How Do You Play with Your Dog?

fence posts snow 2-2013

Surely our mutual love of play is one of the reasons that dogs and people get along so well. As Karen London and I write in Play Together, Stay Together, "Play is powerful stuff. It influences so many things, including development, motivation, emotions, physiology, communication and behavior. Wow! That's an impressive list." After years working as Applied Behaviorists, it was clear to Karen and I that play has the power to strengthen one's relationship with a dog, or alternatively, to destroy it. You can use play to teach self control and good manners, or to inadvertently teach a lack of frustration tolerance and a lot of rude behavior that ends up getting a dog into trouble. You can use play to allow a dog to release tension, to learn a behavior incompatible with a problematic one, or Read More

Expectations: Adults versus Puppies

leaping lamb

Karen London and I are working on our edits to the new booklet on adopting adolescent and older dogs, and something hit me as I was writing that I thought was worth talking about. After considering my own experiences bringing "non-puppies" into my home, talking with folks in rescues and shelters, and working with clients for so many years, it strikes me that one of the biggest problems people have when they adopt an "older" dog (not old, but not puppy either) relate to unrealistic expectations. I don't mean that in the usual sense, say, for example, expecting a dog to behave perfectly on day one, but more in the sense that we have certain expectations of adults that we don't have with puppies. Take house training, for example. Everyone expects puppies to have "accidents" in the house Read More

A Great Laugh: Dogs Finding Nirvana

explodo barbie

My posts will be a bit shorter and perhaps less frequent in the next few weeks, but I couldn't resist passing on a blog post from Bark Magazine that gave me the best laugh of the week. It's about a reported (so yes, this is a story about a story about a story) who read that a dog sold in China for 1.5 millions dollars and reminded us that the dog, a Tibetan Mastiff, is believed to be the reincarnation of a Tibetan monk. I suspect I laughed especially loudly because, like many, I can get truly silly when I'm tired and 2) I go on and off the meditation wagon like a five-week old puppy in and out of a whelping pen (I'm currently back on it, but someone better tie me up to keep me there). The Bark blog was written by my colleague (and co-author); here it is: Karen London's Bark Read More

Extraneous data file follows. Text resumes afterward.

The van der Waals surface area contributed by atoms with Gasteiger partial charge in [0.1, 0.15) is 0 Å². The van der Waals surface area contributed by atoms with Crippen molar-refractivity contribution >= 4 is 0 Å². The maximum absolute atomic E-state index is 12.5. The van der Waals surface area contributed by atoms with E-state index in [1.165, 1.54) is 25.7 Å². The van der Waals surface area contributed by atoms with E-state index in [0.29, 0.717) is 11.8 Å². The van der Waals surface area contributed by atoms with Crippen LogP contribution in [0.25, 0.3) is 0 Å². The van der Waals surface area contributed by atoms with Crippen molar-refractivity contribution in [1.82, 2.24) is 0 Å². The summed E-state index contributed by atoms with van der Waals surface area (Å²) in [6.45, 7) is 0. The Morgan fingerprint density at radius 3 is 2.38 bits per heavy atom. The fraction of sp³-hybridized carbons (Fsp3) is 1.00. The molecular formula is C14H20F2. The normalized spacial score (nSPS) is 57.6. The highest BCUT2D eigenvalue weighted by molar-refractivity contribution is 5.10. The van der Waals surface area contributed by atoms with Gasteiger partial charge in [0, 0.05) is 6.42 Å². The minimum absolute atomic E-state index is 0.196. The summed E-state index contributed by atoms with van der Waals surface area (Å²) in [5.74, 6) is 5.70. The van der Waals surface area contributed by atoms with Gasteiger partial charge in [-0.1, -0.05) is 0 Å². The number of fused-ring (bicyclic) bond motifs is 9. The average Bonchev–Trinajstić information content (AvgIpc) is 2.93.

And the Winner Is!

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As many of you know, we asked for photographs of dogs to grace the cover of our new booklet on welcoming an adopted dog into your home. Karen London and I are working hard on the text right now (too short?! no, too long!? rinse and repeat . . . ) but I can tell you that the official title is Love Has No Age Limit and after looking at over 700 photographs (wow!) we have settled on the photograph you see below. So here he is: A dog named Theo, who like many of the dogs whose photos were submitted, came with an amazing story. He was found running loose along a highway in New Jersey, and sat in a shelter for 3 months before Kimberly Wang of Eardog Productions in New York found his picture on Petfinder. Kimberly spent three hours with him at the shelter, and was entranced by his eagerness to Read More

Your Dog on A Book Cover?

wille close up

As many of you know, Karen London and I are writing a booklet for people who have adopted an adolescent or adult dog. We're hoping it will be useful not just for individuals, but also for shelters and rescue groups, and ultimately for the dogs themselves. Right now our first draft is out to readers, looking for feedback about how to make it as good as it can be, and we're working on the cover. That's where you come in. We've been looking at commercial photographs, trying to find just the right one, and so far nothing has struck us as THE picture. And then I thought of you  . . .I know that many of the blog's readers have dogs they've adopted as adolescents or adults, and how cool would it be if we could put one of YOUR dogs on the cover? So here's the deal: If you think you have a Read More